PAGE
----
Glenn S Diner New-Managementroleassignment

How to set impersonation rights manually

Problem:

How to manually manage impersonation rights for the administrator account.

Solution:

Add impersonation rights to your admin account via:

  •  Windows PowerShell - click this link,
  • EAC (Exchange Admin Center) - click here for details (applies to Exchange 2013, 2016 and Office 365 only).

Add impersonation rights using PowerShell

  1. Run  Windows PowerShell.
  2. Check the PowerShell version by typing the following cmdlet:

    $PSVersionTable
    • An empty response means you are using version 1.0.
    • For versions 2.0 and newer you should see a detailed answer.
    • We recommend to keep PowerShell updated to avoid compatibility problems. To download the newest version of PowerShell please visit this Microsoft website.
  3. If Exchange Server is in a remote location (for example hosted) or you are connecting to Office 365, learn how to connect to remote Exchange via PowerShell. To manage permissions locally (MS Exchange Server on-premises or when logged on to remote Exchange via Remote Desktop, etc.) execute the commands below in Exchange Management Shell.
  4. Check if the account in question already has impersonation rights assigned:

    Get-ManagementRoleAssignment -RoleAssignee "<account name>" -Role ApplicationImpersonation -RoleAssigneeType user
    • where <account name> is the name of the administrator account on the target server you want to check.
  5. Add impersonation rights:

    New-ManagementRoleAssignment –Name:<impersonation Assignment Name> –Role:ApplicationImpersonation –User: "<account name>"
    • where <impersonation Assignment Name> is the name of your choice for this assignment. Be aware that each assignment should have a unique name. You can omit the Name switch and a unique assignment name will be created automatically.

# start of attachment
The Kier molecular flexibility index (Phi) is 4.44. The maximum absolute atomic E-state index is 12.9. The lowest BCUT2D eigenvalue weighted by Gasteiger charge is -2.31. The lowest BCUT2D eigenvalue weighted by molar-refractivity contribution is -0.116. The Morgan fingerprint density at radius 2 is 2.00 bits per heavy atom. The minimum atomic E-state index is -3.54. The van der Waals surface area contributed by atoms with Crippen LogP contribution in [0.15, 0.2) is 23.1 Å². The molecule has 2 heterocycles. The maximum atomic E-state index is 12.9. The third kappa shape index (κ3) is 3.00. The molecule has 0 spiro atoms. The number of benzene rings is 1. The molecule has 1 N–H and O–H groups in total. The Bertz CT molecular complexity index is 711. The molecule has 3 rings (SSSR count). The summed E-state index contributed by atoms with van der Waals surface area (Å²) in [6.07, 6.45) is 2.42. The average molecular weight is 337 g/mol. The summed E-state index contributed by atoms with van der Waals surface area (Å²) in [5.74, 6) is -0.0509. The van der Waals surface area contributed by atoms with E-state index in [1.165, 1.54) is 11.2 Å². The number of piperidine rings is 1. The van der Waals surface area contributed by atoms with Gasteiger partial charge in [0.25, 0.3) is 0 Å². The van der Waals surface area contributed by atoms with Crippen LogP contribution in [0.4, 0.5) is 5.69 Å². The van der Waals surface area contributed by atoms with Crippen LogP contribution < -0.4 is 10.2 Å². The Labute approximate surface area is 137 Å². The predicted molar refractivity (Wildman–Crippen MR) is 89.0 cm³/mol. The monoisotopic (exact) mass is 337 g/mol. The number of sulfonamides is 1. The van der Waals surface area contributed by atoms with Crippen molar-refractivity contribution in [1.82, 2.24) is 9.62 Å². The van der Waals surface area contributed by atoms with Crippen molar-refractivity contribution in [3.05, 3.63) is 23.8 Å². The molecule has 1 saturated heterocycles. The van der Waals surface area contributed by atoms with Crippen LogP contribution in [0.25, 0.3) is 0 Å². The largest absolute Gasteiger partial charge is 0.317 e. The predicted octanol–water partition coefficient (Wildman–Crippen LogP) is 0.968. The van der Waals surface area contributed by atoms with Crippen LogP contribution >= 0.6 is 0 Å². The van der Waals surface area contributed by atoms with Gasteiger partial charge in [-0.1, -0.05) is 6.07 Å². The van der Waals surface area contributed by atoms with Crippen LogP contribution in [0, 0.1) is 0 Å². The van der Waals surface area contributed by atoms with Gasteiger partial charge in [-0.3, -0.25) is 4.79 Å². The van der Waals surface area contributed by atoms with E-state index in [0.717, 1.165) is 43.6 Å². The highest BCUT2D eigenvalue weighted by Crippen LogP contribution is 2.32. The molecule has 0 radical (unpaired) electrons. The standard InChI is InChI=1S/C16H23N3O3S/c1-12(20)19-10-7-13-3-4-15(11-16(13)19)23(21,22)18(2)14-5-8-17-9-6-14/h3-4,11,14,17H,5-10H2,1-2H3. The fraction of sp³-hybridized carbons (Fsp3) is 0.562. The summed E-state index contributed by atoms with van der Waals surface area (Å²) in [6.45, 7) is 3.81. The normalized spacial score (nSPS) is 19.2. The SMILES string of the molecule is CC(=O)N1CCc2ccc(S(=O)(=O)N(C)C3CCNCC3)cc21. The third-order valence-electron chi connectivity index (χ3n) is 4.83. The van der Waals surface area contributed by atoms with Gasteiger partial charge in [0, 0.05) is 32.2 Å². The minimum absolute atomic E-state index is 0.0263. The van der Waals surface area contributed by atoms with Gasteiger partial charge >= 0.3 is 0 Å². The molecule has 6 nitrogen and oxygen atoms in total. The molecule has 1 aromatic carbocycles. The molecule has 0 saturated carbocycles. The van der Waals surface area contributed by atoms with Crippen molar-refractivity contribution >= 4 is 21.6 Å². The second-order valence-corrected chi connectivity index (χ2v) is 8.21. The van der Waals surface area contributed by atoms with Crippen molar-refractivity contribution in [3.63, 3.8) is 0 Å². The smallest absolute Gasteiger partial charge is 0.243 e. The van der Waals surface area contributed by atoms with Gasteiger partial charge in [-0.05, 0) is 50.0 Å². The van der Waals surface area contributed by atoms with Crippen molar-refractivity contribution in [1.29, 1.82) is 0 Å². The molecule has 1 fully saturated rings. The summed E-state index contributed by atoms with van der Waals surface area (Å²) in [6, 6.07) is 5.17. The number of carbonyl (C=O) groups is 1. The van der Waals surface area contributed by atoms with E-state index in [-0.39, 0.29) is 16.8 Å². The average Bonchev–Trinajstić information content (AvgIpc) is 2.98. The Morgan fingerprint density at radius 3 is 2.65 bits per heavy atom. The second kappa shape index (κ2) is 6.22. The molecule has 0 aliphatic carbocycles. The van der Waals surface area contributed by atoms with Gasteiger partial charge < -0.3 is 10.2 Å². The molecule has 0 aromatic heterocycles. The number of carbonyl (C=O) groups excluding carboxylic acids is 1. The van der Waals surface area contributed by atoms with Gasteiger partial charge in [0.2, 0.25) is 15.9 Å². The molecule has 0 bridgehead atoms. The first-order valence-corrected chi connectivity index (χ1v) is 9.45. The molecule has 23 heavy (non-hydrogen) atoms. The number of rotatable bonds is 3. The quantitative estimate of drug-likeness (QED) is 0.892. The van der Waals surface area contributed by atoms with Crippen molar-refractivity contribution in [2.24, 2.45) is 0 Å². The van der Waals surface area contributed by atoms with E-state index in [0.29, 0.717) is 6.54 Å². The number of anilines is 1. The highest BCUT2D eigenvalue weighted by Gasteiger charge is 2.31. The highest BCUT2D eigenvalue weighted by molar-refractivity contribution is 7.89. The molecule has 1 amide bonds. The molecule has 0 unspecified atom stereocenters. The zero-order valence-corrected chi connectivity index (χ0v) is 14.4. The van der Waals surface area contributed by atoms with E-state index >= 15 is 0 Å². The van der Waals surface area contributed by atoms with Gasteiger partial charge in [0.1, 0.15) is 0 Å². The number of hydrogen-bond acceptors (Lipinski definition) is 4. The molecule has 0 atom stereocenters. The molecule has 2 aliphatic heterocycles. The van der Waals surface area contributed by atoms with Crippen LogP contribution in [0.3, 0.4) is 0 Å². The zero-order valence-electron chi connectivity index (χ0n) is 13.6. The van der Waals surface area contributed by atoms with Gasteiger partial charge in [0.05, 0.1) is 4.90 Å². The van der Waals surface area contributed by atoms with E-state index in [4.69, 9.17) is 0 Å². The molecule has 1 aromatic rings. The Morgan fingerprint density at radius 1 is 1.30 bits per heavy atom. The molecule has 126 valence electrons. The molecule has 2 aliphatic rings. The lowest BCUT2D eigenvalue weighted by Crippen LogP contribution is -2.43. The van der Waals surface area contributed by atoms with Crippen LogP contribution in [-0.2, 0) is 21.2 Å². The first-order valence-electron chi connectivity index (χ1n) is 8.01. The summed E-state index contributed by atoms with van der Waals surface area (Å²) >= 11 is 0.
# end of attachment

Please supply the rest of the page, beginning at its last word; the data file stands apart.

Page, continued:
6. If necessary, you can also restrict these impersonation rights so that they apply to a specific group of users. To do so, you first need to define a management scope that will include your AD group:

    $ADGroup = Get-DistributionGroup -Identity "<group name>" New-ManagementScope "<scope name>" -RecipientRestrictionFilter "MemberOfGroup -eq '$($ADGroup.DistinguishedName)'"
    • where <group name> is the name of your AD group object, and <scope name> is the name of your choice for the new management scope.

    Now, modify the existing assignment by using the following cmdlet:

    Set-ManagementRoleAssignment "<impersonation Assignment Name>" -CustomRecipientWriteScope "<scope name>"
  7. You can remove impersonation rights with this command, if necessary:

    Get-ManagementRoleAssignment -RoleAssignee "<account name>" -Role ApplicationImpersonation -RoleAssigneeType user | Remove-ManagementRoleAssignment

Add impersonation rights using EAC (Exchange Admin Center)

  1. Log on to Office 365 using the admin account or log on to Exchange Admin Center (https://localhost/ecp). In Office 365, access the Exchange tab:

     

    Fig. 1. Exchange Admin Center in Office 365.
  2.  Next, go to Permissions, then admin roles and choose Discovery Management by double-clicking it:
     


    Fig. 2. Discovery Management.
  3. Add the Role ApplicationImpersonation and add your admin user as the group member:
     

    Fig. 3. Add correct roles and users.

Please note that according to Microsoft, Office 365 Small Business plans cannot assign impersonation rights manually. The default built-in admin account is the only one who can hold such a permission.

See also:

Last modified: May 05, 2014

Applies to: EWS Managed API | Exchange Online | Exchange Server 2013 | Office 365

In this article
Configuring the ApplicationImpersonation role
Next steps
Additional resources